Evaluating education across educational system structures from one country to the next is complex enough when just dealing with degrees. Another layer of complexity is added when evaluating certifications across borders. Some certifications are actually the equivalence of a degree in that field in the United States while similar certifications from different countries are not.
One common occurrence in which this is the case is the Chartered Accountancy certification from India. With an evaluation and a detailed expert opinion letter, the Indian Chartered Accountancy Certificate can be shown equivalent to a US Bachelor’s degree. While this certification is evaluated to be the equivalent of a US bachelor’s degree with a major in Accounting, the Chartered Accountancy certification from Canada is not. Similar certifications in different countries evaluate to different equivalencies in terms of the value of US education. How can this be?
The answer is not determined by which evaluator you go to, and will not change from one agency to the next. The equivalency answer is based on equivalencies in the home countries of the holders of these certificates. In India, the Chartered Accountancy certification is the result of post-secondary education and passing examinations that have prerequisites of post-secondary education. The Canadian Chartered Accountancy certification is a professional certification, but not post-secondary education. How does one discern the difference between what is post-secondary education and what is not? The way to evaluate these certifications – or, in the case of the Indian Chartered Accountancy certification, degrees that don’t call themselves degrees – is to look at the stages of education required to complete that certification, and the post-graduate education and professions that certification meets the prerequisite standards of.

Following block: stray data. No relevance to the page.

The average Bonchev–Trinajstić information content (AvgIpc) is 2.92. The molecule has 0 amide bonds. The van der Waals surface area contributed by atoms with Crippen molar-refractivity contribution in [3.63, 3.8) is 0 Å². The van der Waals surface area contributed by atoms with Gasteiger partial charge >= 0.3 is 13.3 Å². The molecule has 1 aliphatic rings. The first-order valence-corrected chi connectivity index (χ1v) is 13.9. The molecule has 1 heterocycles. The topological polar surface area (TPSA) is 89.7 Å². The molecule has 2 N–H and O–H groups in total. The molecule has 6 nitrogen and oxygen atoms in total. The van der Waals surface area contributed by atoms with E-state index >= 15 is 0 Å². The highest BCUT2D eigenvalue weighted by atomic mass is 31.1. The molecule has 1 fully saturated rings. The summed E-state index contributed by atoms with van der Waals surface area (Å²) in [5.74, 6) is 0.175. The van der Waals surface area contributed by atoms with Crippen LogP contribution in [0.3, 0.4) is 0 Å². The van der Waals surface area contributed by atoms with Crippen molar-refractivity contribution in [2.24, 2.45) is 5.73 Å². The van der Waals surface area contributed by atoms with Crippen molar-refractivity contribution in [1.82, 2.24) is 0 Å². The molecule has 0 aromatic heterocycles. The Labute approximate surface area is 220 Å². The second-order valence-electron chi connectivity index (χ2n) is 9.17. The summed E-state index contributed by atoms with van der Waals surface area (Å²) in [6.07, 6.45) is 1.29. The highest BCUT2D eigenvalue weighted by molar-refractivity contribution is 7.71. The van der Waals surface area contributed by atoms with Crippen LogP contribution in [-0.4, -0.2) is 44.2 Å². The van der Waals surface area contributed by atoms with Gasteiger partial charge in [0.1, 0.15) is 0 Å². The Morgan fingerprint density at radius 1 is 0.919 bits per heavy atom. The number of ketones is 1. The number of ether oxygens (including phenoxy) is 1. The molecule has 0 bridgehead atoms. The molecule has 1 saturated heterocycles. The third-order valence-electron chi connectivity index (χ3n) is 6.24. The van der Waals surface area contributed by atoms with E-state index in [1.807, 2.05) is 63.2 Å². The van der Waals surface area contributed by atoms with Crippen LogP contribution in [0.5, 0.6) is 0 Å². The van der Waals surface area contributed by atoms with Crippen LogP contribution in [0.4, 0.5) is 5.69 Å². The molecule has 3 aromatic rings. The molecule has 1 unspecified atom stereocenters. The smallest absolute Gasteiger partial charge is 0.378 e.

It looks like this:
To hold an Indian Chartered Accountancy certification, a person must have completed a program of education that culminates in the Institute of Chartered Accountants of India (IACI) formal examination. To take this examination, a candidate must have passed the PE-II Intermediate examination and have 2.5 years of practical training. To take the PE-II, an Indian bachelor’s degree or the equivalent of the PE-I is necessary. Therefore, if a candidate holds an Indian Chartered Accountancy certification, the education required to get there is the equivalent of a bachelor’s degree.
In 2007, the AAO agreed in their decision that states, “Passage of the ICAI final examination and obtaining associate membership in the ICAI is the foreign equivalent to a US bachelor’s degree in Accounting.”
Even difficult degrees – and degrees that don’t call themselves degrees – can be understood when broken down into the steps and prerequisites necessary to obtain them.
About the Author
Sheila Danzig is the Executive Director of CCI TheDegreePeople.com a Foreign Credentials Evaluation Agency. For a no charge analysis of any difficult case, RFEs, Denials, or NOIDs, please go to http://www.ccifree.com/ or call 800.771.4723. Mention that you saw this in the ILW article and get 72 hour rush service at no charge.
This article was written by Rebecca Little